It has been my experience that FF are action orientated people. Hands on seem to be the best approach. If you go to www.mfri.com there is a Drill of the month that can be printed and offers some great ideas. As others have stated, using junior firefighters in the command position can be fun and a learning tool. Our dept suffers from the ones who are highly trained to those who are new with not alot of in betwee FF. I have had the problem of training being either to in-depth for the newer FF or to simple for those who have been on the block for awhile. It can be fustrating keeping all interested. I have found also that being a good Chief is using the great resources within your dept. Assigning a training topic to someone with a skill works great. This also helps those appreciate the FF presenting the class seeing they all get a turn in the spotlight. Good luck and remember that " HE WHO DARE TEACH MUST NEVER CEASE TO LEARN "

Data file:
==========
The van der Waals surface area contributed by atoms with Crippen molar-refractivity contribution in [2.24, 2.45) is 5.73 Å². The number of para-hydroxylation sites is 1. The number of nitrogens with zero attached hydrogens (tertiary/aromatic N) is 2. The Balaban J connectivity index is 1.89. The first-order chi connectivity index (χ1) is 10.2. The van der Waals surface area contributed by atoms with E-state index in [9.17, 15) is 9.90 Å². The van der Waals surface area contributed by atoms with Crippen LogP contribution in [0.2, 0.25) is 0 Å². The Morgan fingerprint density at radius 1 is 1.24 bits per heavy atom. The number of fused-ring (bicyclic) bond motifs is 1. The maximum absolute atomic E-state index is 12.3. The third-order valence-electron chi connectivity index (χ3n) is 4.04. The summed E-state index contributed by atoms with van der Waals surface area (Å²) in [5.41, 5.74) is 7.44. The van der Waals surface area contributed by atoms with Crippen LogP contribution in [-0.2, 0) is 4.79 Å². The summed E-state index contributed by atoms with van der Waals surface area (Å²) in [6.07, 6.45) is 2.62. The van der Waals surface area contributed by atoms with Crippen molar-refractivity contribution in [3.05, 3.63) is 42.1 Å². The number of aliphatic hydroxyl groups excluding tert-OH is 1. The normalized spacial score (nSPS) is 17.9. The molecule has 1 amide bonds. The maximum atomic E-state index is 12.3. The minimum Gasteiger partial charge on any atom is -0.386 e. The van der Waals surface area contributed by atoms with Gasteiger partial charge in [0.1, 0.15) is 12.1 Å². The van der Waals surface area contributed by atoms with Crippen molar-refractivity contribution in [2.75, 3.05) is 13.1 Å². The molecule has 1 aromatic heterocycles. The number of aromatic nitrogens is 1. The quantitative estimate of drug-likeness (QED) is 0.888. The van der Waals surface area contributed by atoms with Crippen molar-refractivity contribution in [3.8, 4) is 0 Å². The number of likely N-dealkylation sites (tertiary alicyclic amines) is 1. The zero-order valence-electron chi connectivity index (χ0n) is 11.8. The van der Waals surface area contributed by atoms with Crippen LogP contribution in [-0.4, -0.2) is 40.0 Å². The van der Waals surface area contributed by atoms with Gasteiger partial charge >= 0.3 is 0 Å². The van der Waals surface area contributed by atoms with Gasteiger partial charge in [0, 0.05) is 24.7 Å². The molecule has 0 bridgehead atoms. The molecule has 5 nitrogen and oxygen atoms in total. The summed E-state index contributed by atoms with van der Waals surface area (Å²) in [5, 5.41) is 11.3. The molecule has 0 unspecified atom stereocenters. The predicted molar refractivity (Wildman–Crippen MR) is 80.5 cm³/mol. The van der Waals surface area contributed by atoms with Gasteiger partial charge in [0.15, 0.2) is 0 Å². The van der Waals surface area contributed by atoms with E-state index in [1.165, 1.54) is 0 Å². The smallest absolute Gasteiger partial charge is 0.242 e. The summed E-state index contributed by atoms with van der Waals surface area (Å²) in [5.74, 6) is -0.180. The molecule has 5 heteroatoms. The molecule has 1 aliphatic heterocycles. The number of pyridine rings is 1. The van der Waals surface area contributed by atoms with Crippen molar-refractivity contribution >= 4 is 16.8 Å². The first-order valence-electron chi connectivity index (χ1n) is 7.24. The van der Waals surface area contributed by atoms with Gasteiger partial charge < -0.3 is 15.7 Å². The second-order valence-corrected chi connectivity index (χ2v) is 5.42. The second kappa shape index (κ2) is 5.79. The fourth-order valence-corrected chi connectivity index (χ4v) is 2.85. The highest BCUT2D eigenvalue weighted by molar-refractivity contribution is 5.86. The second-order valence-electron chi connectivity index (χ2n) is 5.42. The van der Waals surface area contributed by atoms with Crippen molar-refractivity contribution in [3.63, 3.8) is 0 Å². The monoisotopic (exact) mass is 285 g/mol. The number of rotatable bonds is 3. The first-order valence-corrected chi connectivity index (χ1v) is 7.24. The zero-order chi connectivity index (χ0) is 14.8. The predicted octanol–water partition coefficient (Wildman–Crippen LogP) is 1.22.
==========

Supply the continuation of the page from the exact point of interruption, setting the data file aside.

03-03-2000, 01:28 PM #12RescueSevenFirehouse.com Guest
03-03-2000, 07:45 PM #13smokedyvrFirehouse.com Guest
Thanks for the correction. Thats what happens when you don't know enough to go to bed and stay up till wee in the a.m.
03-18-2000, 07:14 PM #14HIGBEEFirehouse.com Guest
Take a hint from the book "Passion for excellence"... Try something like San Walton did.... He promissed his workers that if they gave his a profit margin he was looking for he would do the hola at times square on new years day. Give them somethig to work for.... Make it something that will perk their interest... Dont forget to give them the chance to lead training also.
03-19-2000, 07:14 PM #15shenry32Firehouse.com Guest
I assume that you are talking about vollies. You dont shouldn't have to motivate paid crews, thats what they are paid for.